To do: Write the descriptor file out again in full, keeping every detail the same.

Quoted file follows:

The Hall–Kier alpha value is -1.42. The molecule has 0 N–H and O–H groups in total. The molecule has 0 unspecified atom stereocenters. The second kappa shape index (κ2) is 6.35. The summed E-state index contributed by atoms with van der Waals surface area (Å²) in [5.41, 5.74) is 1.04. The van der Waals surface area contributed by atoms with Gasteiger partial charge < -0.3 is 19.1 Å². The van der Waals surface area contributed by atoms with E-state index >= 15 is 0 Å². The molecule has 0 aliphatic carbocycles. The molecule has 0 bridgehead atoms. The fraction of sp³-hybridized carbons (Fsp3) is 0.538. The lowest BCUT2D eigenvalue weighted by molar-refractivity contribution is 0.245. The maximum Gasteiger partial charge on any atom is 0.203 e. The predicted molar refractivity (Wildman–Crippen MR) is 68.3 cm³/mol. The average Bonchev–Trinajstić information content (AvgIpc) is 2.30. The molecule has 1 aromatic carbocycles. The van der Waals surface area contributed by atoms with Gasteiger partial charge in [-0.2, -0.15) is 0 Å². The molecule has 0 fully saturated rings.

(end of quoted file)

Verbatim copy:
The Hall–Kier alpha value is -1.42. The molecule has 0 N–H and O–H groups in total. The molecule has 0 unspecified atom stereocenters. The second kappa shape index (κ2) is 6.35. The summed E-state index contributed by atoms with van der Waals surface area (Å²) in [5.41, 5.74) is 1.04. The van der Waals surface area contributed by atoms with Gasteiger partial charge < -0.3 is 19.1 Å². The van der Waals surface area contributed by atoms with E-state index >= 15 is 0 Å². The molecule has 0 aliphatic carbocycles. The molecule has 0 bridgehead atoms. The fraction of sp³-hybridized carbons (Fsp3) is 0.538. The lowest BCUT2D eigenvalue weighted by molar-refractivity contribution is 0.245. The maximum Gasteiger partial charge on any atom is 0.203 e. The predicted molar refractivity (Wildman–Crippen MR) is 68.3 cm³/mol. The average Bonchev–Trinajstić information content (AvgIpc) is 2.30. The molecule has 1 aromatic carbocycles. The van der Waals surface area contributed by atoms with Gasteiger partial charge in [-0.2, -0.15) is 0 Å². The molecule has 0 fully saturated rings.